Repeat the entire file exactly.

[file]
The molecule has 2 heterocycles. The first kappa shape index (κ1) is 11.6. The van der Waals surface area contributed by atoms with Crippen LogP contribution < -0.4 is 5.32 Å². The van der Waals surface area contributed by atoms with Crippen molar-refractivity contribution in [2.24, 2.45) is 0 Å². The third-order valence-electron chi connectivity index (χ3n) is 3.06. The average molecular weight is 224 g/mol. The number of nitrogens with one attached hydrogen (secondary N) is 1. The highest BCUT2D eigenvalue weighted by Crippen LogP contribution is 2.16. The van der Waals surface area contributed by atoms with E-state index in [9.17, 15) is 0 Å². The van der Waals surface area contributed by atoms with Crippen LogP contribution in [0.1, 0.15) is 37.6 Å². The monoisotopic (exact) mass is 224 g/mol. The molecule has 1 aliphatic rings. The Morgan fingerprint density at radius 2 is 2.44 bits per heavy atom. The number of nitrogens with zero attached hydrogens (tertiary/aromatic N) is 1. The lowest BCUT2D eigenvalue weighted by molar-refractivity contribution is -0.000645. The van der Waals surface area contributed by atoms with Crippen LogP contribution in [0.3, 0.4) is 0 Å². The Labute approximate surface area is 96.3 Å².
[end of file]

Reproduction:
The molecule has 2 heterocycles. The first kappa shape index (κ1) is 11.6. The van der Waals surface area contributed by atoms with Crippen LogP contribution < -0.4 is 5.32 Å². The van der Waals surface area contributed by atoms with Crippen molar-refractivity contribution in [2.24, 2.45) is 0 Å². The third-order valence-electron chi connectivity index (χ3n) is 3.06. The average molecular weight is 224 g/mol. The number of nitrogens with one attached hydrogen (secondary N) is 1. The highest BCUT2D eigenvalue weighted by Crippen LogP contribution is 2.16. The van der Waals surface area contributed by atoms with E-state index in [9.17, 15) is 0 Å². The van der Waals surface area contributed by atoms with Crippen LogP contribution in [0.1, 0.15) is 37.6 Å². The monoisotopic (exact) mass is 224 g/mol. The molecule has 1 aliphatic rings. The Morgan fingerprint density at radius 2 is 2.44 bits per heavy atom. The number of nitrogens with zero attached hydrogens (tertiary/aromatic N) is 1. The lowest BCUT2D eigenvalue weighted by molar-refractivity contribution is -0.000645. The van der Waals surface area contributed by atoms with Crippen LogP contribution in [0.3, 0.4) is 0 Å². The Labute approximate surface area is 96.3 Å².